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December 11, 2004 -- DISCLOSURE: I am a friend of Eliot Spitzer since our childhood. My father was his father's lawyer. And I worked to help Spitzer in his races for attorney general. But I do not work for him now, and I'm out of the business of handling American candidates.

The elections of 2006 might as well be canceled. Even though the Democrats will probably nominate two of the most controversial people in American politics, Hillary Clinton for senator and Attorney General Eliot Spitzer for governor, they will probably face no serious challenge.

Hillary and Spitzer got lucky. The two Republicans who might have given them fits — Rudy Giuliani and George Pataki — both have their eyes on the presidency and neither wants to go through a bruising, no-win battle in New York two years before making the big play for the White House.

Pataki knows he is living on borrowed time. When 500,000 whites left New York state in the 1990s and 500,000 immigrants moved in, New York became the bluest of the blue states. Alfonse D'Amato is gone, and so is Dennis Vacco. A Republican still rules in City Hall, but his absence from party affairs is striking, and there is no obvious GOP choice to succeed him. The Republican machine in Nassau and Westchester is in shambles, and GOP power upstate is crumbling.

Pataki was re-elected in 2002 more because Carl McCall beat Andrew Cuomo than because of any lingering Republican sentiment. Even so, he realized that he had to run as a Democrat on the Republican line to have a shot at re-election. It is unlikely he can pull off that alchemy one more time.

So why should Pataki risk his future by hanging on to his past and seeking one more term as governor? With the new Quinnipiac Poll showing Spitzer defeating Pataki by 50-38, the governor has even more incentive to get out of the way of the attorney general's train by throwing his hat into the presidential ring rather than run for governor.

Rudy has become a business consultant, heading a firm that offers advice and crisis management to companies in trouble. He would not have started a new firm if he were planning to take on Spitzer, much less Hillary. Having campaigned nonstop all over America for George Bush — filming and taping ads for candidates in every swing state — Giuliani is a bona fide presidential contender in the Republican Party. Some might even say he is the early front-runner.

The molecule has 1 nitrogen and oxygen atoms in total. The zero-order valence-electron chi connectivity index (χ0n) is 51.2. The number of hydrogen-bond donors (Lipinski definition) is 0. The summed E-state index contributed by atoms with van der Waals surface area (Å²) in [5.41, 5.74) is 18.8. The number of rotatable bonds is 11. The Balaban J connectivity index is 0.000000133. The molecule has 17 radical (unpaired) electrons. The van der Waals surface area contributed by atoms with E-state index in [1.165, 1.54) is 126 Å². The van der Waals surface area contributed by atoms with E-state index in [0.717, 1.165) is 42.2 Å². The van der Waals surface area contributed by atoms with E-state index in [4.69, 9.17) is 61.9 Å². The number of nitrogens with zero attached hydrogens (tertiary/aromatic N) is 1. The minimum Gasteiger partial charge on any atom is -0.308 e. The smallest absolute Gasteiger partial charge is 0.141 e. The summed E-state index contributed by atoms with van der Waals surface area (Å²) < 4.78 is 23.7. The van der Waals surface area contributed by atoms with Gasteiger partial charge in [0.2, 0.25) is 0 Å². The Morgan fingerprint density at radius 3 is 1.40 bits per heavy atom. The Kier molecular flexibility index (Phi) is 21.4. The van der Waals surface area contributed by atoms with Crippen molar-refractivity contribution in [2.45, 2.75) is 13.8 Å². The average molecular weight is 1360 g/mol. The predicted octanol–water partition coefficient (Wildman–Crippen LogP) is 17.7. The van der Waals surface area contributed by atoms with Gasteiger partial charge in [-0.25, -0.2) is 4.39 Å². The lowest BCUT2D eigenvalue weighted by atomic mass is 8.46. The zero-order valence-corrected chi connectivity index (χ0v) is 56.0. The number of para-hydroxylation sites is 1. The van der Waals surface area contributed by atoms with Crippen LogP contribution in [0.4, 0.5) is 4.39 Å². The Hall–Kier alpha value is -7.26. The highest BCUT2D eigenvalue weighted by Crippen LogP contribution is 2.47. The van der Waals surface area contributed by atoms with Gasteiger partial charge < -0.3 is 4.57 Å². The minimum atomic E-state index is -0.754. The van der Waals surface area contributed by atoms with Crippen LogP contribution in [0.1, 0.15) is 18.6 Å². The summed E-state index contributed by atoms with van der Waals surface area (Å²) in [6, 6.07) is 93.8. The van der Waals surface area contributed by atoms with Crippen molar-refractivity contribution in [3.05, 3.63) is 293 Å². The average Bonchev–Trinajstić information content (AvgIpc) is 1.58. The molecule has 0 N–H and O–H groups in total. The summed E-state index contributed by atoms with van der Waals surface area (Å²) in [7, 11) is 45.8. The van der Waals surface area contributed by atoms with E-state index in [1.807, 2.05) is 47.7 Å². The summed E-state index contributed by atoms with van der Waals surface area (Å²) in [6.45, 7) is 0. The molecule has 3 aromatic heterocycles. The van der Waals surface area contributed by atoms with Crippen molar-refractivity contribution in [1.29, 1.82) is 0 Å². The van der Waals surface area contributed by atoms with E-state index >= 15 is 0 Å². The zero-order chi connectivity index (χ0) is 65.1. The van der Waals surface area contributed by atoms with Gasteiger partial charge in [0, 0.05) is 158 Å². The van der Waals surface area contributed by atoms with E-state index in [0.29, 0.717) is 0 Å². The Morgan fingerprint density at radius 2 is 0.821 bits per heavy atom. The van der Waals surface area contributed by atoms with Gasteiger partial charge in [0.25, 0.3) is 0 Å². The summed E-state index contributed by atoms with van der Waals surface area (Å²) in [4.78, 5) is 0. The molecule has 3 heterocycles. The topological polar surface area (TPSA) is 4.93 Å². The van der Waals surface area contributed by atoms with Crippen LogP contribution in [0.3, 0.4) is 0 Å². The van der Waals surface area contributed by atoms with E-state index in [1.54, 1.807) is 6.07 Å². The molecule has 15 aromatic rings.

Why should he risk his position by trying to take out Hillary, especially when he never really wanted to be senator?

If Pataki pulls out, Rudy might run against Spitzer, but only if he decides that the presidential nomination is a mirage and he had better use his popularity and prestige to win a permanent day job like governor instead of squandering it on a presidential dream. But the polls suggest that the Republican nomination is no dream for Rudy.

The only serious obstacle to Spitzer was the possible candidacy of Sen. Chuck Schumer. But Schumer killed speculation that he might run. Chuck decided to stay in Washington.

But the ease with which Hillary and Spitzer are likely to win re-election just indicates the dismal state of the Republican Party in the Empire State. Here are two people who have left a trail of enemies a mile wide behind them. Hillary has never had Schumer's level of popularity, and Eliot accumulates corpses from his prosecutions at a rate too rapid for most politicians.

But all the talented second-tier Republicans suffer from scars. Lazio lost badly to Hillary in 2000. Rep. Peter King lost popularity among Republicans by voting against Bill Clinton's impeachment, and his political base on the Island seems shaky. There's nobody left to give Hillary or Spitzer a run.

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